• 59% of Americans agree – “Political system is broken; we just need to start over”
  • 1/4 of 1% of Americans donated $200 or more to any federal campaign/party/PAC; only 304 people gave 70% of all individual superPAC money
  • 501(c)(4) campaign spending grew from $3M in 2004 to more than $250M in 2012 #darkmoney
  • Not since before Watergate have so few people and businesses provided so much early money in a campaign NY Times
  • “People think the FEC is dysfunctional. It’s worse than dysfunctional” – Federal Election Commission Chair NY Times
  • Model day of a member of Congress (leaked) includes 4 hours of call time (i.e., fundraising is by far the most time a Congress member is expected to devote to her or his job)  – see http://bit.ly/1S9m8BP
  • Need to restore confidence of citizens in public institutions; must make institutions worthy of confidence – John Gardner (founding chair of Independent Sector)
Post Racial America, Really
  • So much institutional racism but hope from young courageous undocumented people demanding changes now – J Cartagena
  • Wish we could be more proactive re: racial justice but too often events push us back into taking a defensive posture – J Kim
  • “Post-racial” is an advertising term – T Shorters see There Is No Post-Racial America
  • Inspiring arts & social justice program in Baltimore reaching out to children in communities of color and drawing in other communities because of the quality and approach – OrchKids – D Trahey
  • Get laws passed but also hold people/institutions accountable for implementation (and engage communities to know how to keep them accountable)
  • To get past good immigrant / bad immigrant framework, we need to be informed to call out faulty facts & approaches and bring up correct ones
  • Systems and institutions are built in a way that works against racial justice; need to engage hearts and minds to get lasting change
  • Recommended reference: Framing Public Issues – Frameworks Institute
Governance, Ethics and Principles for Success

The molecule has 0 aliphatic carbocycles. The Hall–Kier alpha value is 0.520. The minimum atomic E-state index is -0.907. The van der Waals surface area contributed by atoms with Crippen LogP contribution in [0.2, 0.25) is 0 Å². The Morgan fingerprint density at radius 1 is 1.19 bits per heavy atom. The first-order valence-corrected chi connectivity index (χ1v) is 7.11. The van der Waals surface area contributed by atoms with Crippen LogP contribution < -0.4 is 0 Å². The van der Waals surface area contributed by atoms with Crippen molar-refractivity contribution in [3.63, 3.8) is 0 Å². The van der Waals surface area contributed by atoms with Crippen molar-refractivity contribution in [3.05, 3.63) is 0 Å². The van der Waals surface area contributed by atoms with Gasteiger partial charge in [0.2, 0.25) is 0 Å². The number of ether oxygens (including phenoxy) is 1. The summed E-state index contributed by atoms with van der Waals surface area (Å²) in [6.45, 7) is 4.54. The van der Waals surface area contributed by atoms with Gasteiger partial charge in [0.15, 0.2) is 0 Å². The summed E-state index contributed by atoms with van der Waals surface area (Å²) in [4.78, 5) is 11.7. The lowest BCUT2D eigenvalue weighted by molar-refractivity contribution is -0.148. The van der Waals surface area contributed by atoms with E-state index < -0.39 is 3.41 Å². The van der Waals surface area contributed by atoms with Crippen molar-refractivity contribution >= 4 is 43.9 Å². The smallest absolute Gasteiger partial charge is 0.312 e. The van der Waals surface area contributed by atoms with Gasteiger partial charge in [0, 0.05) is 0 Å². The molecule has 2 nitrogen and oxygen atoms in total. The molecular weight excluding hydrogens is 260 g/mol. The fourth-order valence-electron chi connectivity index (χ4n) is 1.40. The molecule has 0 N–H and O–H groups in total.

• Principles for Good Governance and Ethical Practice dev 2007, rev 2015 (downloaded over 200,000 times) – some changes from 2007:
    • Not only should nonprofits have a conflict of interest policy, boards should know how it would be enforced
    • Data added as an asset and must be protected
    • Full board should be engaged in executive’s compensation package
    • Need “overhead” to make sure programs can operate sustainably
    • Gift acceptance policy
  • Governance 101 (but too many examples of failures): Board members – show up, pay attention, if you see something, say something – S Warren
  • In governance, process is your friend – A Wallestad
  • Consider data as not only an asset but also as a heavy responsibility (and therefore an associated potential liability) related to protection, including of personally identifiable information (“PII”)
    • Need to limit access (e.g., typically, not all staff require or should have access to PII)
    • Need to have policies; train and enforce policies
    • Use permissions
    • Use confidentiality agreements
  • Check out Leading with Intent from BoardSource
Deep Dive Excursion

Visited History Miami, Freedom Tower, the studio of Edouard Duval-Carrié, and Little Haiti Cultural Center. Learned about the Pedro Pan story where “more than 14.000 Cuban youths who came to Miami (Dec. 1960 -Oct.1962) unaccompanied, were met by relatives, friends, or special agencies to be relocated in Miami and 30 other states.”

Miami Art

Edouard Duval-Carrié

John W. Gardner Leadership Awards Luncheon
  • Michael Brown, co-founder and CEO of City Year, was honored with the 2015 John W. Gardner Leadership Award

At City Year, we’re working to bridge the gap in high-poverty communities between the support that students actually need, and what their schools are designed and resourced to provide. In doing so, we’re helping to increase graduation rates across the country, and changing the lives of the students we serve.

  • Julieta Garibay, campaigns director of United We Dream, was honored with the 2015 American Express NGen Leadership Award

United We Dream is the largest immigrant youth-led organization in the nation. Our powerful nonpartisan network is made up of over 100,000 immigrant youth and allies and 55 affiliate organizations in 26 states. We organize and advocate for the dignity and fair treatment of immigrant youth and families, regardless of immigration status.

Closing Thoughts

Having a joint Public Policy Action Institute and NGen session featuring Bob Moses and Julieta Garibay set the tone for my experience at the Conference. IS and the broader nonprofit sector must focus on policy, and young people must be brought into the dialogue even as they set their own course. It’s easy to preach to the choir, but if we measured the impact we’ve been having on these issues (and shouldn’t somebody), we would be disappointed.

While much is said about older people failing to include younger people on boards and positions of executive leadership, it’s also worth noting that older people can’t simply buy into the rhetoric that the young people will change the world. Of course, they will. But those currently in positions of power and authority can’t be left off the hook of contributing to major changes now. And including diverse voices in the dialogue and decision-making. As I asserted in my rap, “Inclusion demands voice and authority.” And as Garibay powerfully stated: “We are all somebody, we deserve full equality – right here, right now.”